Jessica Coates is a copyright and communications policy expert with 15 years of experience working in Australia and overseas. She previously worked as the Global Network Manager of Creative Commons. In this role she worked out of its San Francisco HQ to support the activities of its international community and represent CC in discussions globally. Prior to joining CC, Jessica spent time as the Project Manager of Creative Commons Australia and the Creative Commons Clinic, a research program at the Queensland University of Technology. She has also had stints working as a copyright and broadcasting policy adviser for the Australian government and Australia’s commercial television broadcasters, as well as an academic, lecturer and educator. She has a Master of Laws from the University of Melbourne and both a Bachelor of Laws and a Bachelor of Arts (English Hons) from the Australian National University.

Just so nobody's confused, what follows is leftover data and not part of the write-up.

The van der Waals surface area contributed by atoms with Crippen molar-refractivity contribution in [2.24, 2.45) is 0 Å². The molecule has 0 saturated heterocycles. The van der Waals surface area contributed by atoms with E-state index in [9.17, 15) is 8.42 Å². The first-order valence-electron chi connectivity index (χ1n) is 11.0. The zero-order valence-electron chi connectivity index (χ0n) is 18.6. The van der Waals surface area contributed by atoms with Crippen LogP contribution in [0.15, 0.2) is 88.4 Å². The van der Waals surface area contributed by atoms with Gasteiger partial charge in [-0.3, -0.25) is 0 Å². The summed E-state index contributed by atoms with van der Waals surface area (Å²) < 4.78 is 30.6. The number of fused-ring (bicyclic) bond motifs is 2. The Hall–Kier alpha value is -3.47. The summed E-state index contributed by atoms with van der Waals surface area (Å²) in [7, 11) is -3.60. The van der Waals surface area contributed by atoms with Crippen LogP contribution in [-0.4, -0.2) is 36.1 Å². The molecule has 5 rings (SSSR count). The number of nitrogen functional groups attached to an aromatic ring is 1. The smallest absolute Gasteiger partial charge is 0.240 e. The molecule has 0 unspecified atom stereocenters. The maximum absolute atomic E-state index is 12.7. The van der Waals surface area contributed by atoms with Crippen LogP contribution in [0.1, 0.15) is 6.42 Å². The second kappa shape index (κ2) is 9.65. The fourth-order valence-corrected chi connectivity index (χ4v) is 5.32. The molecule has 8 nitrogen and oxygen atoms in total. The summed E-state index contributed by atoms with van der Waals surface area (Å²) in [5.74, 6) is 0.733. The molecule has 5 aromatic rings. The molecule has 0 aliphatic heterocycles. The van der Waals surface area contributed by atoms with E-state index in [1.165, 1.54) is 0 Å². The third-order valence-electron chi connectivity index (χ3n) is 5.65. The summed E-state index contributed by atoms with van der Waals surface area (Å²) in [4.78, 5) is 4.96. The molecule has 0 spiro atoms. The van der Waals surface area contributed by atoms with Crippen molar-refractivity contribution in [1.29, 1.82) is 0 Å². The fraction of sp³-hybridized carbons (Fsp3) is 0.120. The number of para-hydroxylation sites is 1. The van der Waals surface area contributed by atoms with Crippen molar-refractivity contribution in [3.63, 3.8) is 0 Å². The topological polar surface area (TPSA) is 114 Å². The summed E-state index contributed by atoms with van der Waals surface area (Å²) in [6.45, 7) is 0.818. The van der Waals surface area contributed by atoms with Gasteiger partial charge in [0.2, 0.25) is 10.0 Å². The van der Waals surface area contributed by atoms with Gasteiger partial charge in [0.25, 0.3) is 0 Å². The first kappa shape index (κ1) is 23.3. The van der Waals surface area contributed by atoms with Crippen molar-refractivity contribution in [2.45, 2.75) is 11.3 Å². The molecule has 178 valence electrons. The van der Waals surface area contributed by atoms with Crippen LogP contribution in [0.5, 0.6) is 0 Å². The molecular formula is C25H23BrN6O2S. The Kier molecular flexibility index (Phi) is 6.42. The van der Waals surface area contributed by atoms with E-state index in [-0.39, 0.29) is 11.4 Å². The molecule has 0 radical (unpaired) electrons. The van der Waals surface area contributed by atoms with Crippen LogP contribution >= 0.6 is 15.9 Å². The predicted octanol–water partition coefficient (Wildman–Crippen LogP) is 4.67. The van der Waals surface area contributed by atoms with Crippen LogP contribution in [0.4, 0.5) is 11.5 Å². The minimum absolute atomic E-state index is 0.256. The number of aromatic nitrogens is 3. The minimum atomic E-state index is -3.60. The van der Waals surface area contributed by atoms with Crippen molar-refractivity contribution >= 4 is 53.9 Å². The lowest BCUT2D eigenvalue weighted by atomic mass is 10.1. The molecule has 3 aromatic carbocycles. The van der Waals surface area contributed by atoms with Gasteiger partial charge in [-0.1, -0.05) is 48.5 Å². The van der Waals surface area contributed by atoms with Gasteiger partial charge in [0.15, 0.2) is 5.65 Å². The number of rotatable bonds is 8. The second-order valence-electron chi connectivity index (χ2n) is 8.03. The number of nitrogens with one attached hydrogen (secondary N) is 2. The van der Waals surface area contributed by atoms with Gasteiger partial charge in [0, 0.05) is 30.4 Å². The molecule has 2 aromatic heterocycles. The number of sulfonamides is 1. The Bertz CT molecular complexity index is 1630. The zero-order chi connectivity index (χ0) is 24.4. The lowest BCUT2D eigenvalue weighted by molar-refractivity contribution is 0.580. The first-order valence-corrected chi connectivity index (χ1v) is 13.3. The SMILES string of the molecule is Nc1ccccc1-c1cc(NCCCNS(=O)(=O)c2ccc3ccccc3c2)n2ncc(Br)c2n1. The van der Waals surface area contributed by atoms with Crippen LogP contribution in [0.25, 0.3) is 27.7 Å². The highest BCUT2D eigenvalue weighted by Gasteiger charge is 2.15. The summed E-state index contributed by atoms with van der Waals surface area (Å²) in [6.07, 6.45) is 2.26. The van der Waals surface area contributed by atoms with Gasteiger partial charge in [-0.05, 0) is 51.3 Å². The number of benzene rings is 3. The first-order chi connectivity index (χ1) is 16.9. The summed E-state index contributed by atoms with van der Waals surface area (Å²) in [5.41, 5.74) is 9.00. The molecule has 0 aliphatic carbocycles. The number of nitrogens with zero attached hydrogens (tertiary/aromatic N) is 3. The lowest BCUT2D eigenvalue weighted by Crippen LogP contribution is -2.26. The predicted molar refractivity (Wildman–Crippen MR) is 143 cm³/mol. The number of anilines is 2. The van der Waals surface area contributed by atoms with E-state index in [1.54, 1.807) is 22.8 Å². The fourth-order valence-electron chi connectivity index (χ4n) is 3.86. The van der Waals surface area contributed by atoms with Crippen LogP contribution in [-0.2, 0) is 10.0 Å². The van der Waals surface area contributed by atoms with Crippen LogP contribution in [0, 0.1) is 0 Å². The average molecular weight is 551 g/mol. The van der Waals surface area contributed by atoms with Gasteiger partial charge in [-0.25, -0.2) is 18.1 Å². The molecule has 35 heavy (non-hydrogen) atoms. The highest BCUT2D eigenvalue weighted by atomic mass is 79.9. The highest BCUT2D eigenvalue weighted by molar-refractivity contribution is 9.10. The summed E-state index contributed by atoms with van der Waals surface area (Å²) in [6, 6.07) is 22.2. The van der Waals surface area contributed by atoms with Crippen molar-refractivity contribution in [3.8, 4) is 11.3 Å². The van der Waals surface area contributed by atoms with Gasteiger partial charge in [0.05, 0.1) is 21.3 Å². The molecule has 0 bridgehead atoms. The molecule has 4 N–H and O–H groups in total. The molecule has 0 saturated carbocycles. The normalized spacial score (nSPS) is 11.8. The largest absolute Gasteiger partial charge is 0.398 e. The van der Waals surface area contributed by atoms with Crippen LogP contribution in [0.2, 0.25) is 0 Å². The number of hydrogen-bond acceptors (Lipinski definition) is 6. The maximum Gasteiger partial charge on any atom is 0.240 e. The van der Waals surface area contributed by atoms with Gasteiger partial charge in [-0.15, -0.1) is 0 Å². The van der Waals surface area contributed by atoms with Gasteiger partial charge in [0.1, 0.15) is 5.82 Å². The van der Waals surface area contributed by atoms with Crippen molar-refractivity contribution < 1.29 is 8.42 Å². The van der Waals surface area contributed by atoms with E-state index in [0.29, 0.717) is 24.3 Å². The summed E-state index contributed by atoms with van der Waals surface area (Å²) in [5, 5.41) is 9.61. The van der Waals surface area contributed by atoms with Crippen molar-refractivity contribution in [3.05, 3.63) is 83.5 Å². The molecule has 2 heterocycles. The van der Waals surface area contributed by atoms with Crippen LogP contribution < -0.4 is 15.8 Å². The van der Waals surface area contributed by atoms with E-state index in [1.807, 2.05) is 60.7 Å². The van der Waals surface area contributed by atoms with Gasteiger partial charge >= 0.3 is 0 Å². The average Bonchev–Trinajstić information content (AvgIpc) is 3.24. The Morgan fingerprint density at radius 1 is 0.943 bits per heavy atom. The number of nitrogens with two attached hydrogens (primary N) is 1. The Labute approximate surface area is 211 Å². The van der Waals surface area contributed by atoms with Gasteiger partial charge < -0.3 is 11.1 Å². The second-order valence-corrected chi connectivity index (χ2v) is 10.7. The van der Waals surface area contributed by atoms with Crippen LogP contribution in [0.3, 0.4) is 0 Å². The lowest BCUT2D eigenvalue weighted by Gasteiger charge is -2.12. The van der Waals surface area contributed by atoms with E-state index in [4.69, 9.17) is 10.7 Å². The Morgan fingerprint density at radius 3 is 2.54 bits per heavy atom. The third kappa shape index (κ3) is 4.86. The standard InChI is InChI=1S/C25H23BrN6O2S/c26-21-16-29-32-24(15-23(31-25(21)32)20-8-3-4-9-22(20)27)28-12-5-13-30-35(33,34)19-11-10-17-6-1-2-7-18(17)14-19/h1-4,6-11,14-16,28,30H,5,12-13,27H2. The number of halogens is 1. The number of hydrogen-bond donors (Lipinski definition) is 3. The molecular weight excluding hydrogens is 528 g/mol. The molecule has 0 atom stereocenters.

State Archives NSW
Gail Davis has had a long and distinguished career at State Archives NSW. Gail is in charge of the research and copying services and she has undertaken numerous research projects involving the NSW State archives. Gail was the chief indexer on the Bicentennial Project to index the Colonial Secretary’s Correspondence, 1788-1825. Most recently she has worked on two key research projects ─ digital exhibitions showcasing the NSW State archives relating to Lachlan Macquarie in 2010 and celebrating State Records’ 50th anniversary in 2011. She has undertaken research for the Centenary of World War I and most recently has undertaken research on the Gaol Photographs for the forthcoming exhibition, Hard Luck.
Gail Davis has written a number of guides and finding aides including Using the Archives Resources Kit, State archives relating to teaching English to post-WWII migrants, A Guide to NSW Archives relating to Federation and the Convict Guide, which was published in 2006. The Convict Guide received a Mander Jones Award in the category of Best finding aid to an archival collection (1) held by an Australian institution, or (2) about Australia’… at the 2007 Australian Society of Archivists (ASA) Conference. Gail is a regular speaker at conferences, workshops and seminars.